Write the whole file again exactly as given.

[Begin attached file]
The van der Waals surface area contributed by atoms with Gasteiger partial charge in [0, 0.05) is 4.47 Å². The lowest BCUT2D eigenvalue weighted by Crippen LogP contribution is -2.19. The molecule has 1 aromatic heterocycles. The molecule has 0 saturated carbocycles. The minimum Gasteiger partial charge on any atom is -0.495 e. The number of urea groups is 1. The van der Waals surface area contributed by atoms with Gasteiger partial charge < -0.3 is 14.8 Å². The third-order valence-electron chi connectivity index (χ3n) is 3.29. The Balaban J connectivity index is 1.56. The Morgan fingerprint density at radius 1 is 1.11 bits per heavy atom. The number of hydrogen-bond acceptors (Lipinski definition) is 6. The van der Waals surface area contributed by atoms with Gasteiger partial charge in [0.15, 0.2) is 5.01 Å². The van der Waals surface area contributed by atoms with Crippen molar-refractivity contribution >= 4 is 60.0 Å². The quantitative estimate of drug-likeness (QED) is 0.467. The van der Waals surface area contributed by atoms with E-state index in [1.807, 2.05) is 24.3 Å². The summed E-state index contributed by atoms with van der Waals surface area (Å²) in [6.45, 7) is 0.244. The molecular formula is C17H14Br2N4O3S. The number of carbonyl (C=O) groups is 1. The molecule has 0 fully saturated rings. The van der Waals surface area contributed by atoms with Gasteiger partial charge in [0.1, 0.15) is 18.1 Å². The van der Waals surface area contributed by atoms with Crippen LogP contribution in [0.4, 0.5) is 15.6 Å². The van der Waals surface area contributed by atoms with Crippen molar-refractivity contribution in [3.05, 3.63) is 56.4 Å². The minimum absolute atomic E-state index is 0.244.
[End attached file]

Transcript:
The van der Waals surface area contributed by atoms with Gasteiger partial charge in [0, 0.05) is 4.47 Å². The lowest BCUT2D eigenvalue weighted by Crippen LogP contribution is -2.19. The molecule has 1 aromatic heterocycles. The molecule has 0 saturated carbocycles. The minimum Gasteiger partial charge on any atom is -0.495 e. The number of urea groups is 1. The van der Waals surface area contributed by atoms with Gasteiger partial charge < -0.3 is 14.8 Å². The third-order valence-electron chi connectivity index (χ3n) is 3.29. The Balaban J connectivity index is 1.56. The Morgan fingerprint density at radius 1 is 1.11 bits per heavy atom. The number of hydrogen-bond acceptors (Lipinski definition) is 6. The van der Waals surface area contributed by atoms with Gasteiger partial charge in [0.15, 0.2) is 5.01 Å². The van der Waals surface area contributed by atoms with Crippen molar-refractivity contribution >= 4 is 60.0 Å². The quantitative estimate of drug-likeness (QED) is 0.467. The van der Waals surface area contributed by atoms with E-state index in [1.807, 2.05) is 24.3 Å². The summed E-state index contributed by atoms with van der Waals surface area (Å²) in [6.45, 7) is 0.244. The molecular formula is C17H14Br2N4O3S. The number of carbonyl (C=O) groups is 1. The molecule has 0 fully saturated rings. The van der Waals surface area contributed by atoms with Gasteiger partial charge in [0.1, 0.15) is 18.1 Å². The van der Waals surface area contributed by atoms with Crippen LogP contribution in [0.4, 0.5) is 15.6 Å². The van der Waals surface area contributed by atoms with Crippen molar-refractivity contribution in [3.05, 3.63) is 56.4 Å². The minimum absolute atomic E-state index is 0.244.